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Starting a compost pile

Note–The Madison County MU Extension Center announces its July Specialist of the Month, Donna Aufdenberg. Donna has been with Extension for 12 years and is the Horticulture Specialist serving Madison County. Her specialties include vegetable gardening, flower gardening, plant propagation and greenhouse growing, but she is an excellent resource for any horticulture topic. Her current projects include garden journaling to a better garden, vegetable grafting, and utilizing natives in the landscape. You may remember her from teaching the Spring Garden Series; she loves to teach the Master Gardener Program and nearly any garden topic. You may contact Donna directly at 573-238-2420 or aufdenbergd@missouri.edu.

I hear comments all the time from gardeners about how bad their soil is in their garden. If you have less than desirable garden soil, a great way of improving that soil is by adding compost. If you have good garden soil, a way to make it even better is by adding compost. I believe that every gardener should have a compost pile!

Compost is partially decomposed organic matter. It is dark, easily crumbles and has an earthy aroma. When decomposition is complete, compost has turned to a dark-brown material called humus.

Adding compost to soil is beneficial because it adds nutrients and beneficial microbes. It can improve the texture of clay soils, allowing greater water and air movement while making the soil easier to work. It encourages healthy roots and improves plant growth. It attracts and feeds earthworms and other beneficial soil organisms. It also helps control soil erosion, moderate soil temperature and reduces weeds when used as mulch.

So did I peak your interest in having a compost pile? To start a good compost pile, you need a good ratio between “browns” (Carbons) and “greens” (nitrogen) materials. Leaves, newspaper, twigs, dried grass clippings, hay or straw, old potting mix, corn stalks are considered browns. Green materials include vegetable scraps from the kitchen fruit peelings, coffee grounds, young weed (no seed heads), green grass clippings and manure. Items that you should avoid composting include mature weeds with seeds, diseased plant material, grease, fat, meat scraps and bones.

When composting, layer browns and greens. A good rule of thumb is six inches of brown carbon material to one inch of green nitrogen material. As the layers are added, it is a good idea to moisten each successive layer until the recommended five feet high and five feet deep is reached. You will be surprised how quickly the pile shrinks as composting happens.

Some gardeners choose to heap the layers on the ground and others prefer to use a bin. There are several types of bins that you can either buy or build yourself. They can be as simple as using pallets for walls or elaborate as a compost tumbler which is turned every day.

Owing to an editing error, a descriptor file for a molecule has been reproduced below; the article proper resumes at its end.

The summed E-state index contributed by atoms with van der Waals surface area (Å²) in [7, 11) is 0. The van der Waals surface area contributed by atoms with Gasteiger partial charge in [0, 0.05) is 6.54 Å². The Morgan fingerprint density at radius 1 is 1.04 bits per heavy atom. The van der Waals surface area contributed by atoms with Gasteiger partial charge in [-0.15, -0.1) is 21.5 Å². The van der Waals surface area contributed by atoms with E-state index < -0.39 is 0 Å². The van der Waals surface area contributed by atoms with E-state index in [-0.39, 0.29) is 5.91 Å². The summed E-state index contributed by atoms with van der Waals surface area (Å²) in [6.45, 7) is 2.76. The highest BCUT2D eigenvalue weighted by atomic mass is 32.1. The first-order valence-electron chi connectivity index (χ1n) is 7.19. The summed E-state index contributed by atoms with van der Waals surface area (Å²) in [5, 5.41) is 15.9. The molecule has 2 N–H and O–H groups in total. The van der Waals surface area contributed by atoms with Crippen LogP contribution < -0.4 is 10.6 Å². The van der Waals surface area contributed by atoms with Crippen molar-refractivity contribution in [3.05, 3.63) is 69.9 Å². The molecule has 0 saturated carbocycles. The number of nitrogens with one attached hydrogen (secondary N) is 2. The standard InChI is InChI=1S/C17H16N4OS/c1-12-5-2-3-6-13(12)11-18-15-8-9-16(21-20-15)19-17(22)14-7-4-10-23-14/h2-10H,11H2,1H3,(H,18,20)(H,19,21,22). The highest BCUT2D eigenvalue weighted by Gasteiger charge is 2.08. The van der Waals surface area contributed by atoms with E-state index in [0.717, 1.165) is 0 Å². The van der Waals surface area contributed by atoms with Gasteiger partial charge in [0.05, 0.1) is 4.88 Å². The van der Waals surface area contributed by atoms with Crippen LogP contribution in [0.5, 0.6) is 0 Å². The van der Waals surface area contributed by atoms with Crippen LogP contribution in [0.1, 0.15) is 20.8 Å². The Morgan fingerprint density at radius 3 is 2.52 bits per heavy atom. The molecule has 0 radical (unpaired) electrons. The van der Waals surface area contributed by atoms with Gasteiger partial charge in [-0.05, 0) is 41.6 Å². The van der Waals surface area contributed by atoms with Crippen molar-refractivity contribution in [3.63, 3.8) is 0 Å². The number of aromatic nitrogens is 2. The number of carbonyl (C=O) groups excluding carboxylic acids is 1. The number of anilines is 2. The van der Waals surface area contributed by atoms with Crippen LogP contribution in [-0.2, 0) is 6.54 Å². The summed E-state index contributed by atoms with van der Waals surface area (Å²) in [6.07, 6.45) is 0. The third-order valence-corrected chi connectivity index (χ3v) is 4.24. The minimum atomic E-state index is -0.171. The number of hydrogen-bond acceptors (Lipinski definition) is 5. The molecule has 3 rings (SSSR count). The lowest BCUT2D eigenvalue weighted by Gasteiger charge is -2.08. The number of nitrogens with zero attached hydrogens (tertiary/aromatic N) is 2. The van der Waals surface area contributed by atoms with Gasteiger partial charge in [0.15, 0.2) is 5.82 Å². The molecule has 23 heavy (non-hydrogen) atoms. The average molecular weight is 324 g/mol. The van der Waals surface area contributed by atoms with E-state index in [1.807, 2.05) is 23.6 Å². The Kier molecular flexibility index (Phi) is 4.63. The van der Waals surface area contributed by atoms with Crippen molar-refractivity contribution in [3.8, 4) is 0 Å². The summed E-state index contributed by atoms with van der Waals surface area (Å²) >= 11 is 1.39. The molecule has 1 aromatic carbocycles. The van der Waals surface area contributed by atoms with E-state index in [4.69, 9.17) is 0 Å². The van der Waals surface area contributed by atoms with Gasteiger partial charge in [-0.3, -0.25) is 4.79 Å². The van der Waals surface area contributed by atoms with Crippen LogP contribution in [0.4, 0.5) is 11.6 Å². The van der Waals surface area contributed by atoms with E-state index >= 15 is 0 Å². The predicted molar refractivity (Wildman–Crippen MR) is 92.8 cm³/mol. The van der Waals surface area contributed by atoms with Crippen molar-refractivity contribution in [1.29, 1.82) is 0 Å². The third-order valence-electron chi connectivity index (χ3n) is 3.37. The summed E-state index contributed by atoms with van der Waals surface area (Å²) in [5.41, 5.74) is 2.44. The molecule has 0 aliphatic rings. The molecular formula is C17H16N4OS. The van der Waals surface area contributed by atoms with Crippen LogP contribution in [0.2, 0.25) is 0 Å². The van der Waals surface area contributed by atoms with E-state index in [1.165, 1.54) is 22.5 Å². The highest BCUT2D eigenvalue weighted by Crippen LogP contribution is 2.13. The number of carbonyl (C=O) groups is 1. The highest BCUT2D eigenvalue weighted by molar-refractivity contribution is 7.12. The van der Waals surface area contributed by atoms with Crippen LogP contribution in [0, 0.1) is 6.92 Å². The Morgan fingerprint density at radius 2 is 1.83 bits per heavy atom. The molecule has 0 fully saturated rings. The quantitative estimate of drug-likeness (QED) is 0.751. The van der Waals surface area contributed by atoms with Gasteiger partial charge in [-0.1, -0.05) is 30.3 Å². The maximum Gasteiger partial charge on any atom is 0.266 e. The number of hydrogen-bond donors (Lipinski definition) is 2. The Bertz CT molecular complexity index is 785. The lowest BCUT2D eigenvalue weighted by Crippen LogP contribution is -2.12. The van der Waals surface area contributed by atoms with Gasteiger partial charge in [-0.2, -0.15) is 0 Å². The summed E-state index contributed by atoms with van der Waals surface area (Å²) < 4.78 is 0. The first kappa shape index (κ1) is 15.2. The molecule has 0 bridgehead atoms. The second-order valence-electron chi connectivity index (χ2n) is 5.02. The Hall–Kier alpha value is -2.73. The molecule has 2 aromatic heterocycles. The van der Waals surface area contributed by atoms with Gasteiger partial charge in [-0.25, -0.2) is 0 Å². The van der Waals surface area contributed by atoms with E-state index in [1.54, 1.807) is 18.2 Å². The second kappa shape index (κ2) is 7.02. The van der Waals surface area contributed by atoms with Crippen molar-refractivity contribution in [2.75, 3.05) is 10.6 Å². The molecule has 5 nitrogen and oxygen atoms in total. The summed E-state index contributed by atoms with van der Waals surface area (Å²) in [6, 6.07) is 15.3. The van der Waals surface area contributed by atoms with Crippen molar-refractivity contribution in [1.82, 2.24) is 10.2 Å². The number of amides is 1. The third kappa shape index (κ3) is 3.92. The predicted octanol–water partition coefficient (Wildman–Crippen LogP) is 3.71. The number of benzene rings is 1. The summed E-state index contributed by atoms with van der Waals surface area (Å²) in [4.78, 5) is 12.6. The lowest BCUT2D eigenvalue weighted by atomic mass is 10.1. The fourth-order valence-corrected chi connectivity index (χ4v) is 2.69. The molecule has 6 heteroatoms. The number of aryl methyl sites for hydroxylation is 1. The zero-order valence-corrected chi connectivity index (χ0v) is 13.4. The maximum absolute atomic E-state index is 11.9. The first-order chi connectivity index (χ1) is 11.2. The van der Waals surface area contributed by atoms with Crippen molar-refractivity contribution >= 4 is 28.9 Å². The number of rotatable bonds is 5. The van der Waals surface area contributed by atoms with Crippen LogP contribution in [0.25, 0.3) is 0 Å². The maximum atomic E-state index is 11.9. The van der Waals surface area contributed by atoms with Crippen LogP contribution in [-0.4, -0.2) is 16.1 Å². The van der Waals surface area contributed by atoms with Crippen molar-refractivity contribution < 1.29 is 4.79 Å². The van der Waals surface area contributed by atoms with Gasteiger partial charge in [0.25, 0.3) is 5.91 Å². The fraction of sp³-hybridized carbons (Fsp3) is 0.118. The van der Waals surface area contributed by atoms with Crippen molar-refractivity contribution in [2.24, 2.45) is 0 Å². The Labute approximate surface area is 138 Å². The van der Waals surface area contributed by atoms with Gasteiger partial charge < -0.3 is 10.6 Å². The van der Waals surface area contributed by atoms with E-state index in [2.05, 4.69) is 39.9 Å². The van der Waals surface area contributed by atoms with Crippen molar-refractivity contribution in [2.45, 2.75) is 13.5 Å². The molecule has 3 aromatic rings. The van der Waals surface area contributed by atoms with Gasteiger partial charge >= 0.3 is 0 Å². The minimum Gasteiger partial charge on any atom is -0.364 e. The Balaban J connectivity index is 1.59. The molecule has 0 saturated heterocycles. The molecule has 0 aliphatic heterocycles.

The time it takes to form compost can range from several weeks to several months. This all depends on the compost materials and ratios as well as aerations, moisture and temperature.

COMPOSTING TIPS

• Use smaller pieces in the compost pile – they break down faster.

• Locate the compost bin in a shady spot near a water supply. Shade helps the compost retain moisture.

• Put the compost pile near the garden site so you won’t have to transport it and you’ll see it every day and remember to use it when it’s ready.

• Keep your compost aerated! If you are composting with a tumbling composter, make sure you turn it whenever you add new materials. If you are composting with a pile, be sure to mix up the contents so that the pile gets oxygen and can break down effectively.

• Don’t let the compost completely dry out. A compost pile needs moisture to keep the composting process active.

• Don’t keep your compost too wet so that it gets soggy and starts to stink. Just as too dry is bad, too wet is also something that you should avoid. Keep compost as moist as a wrung-out sponge.

• For faster composting, turn the compost pile every few days.

• Too much of any one material will slow down the composting process. If you have all leaves, all grass clippings or an overload of any other single type of material, it can throw off the balance of the pile. In general, it’s good to keep a mix of green and brown materials.

University of Missouri Extension Guides G6956 “Making and Using Compost” and G6957 “How to Build a Compost Bin” are great sources of information on composting. If you would like these guides on composting or more information on gardening, contact the University of Missouri Extension Office.

Donna Aufdenberg, Horticulture specialist, MU Extension

Donna Aufdenberg, Horticulture specialist, MU Extension

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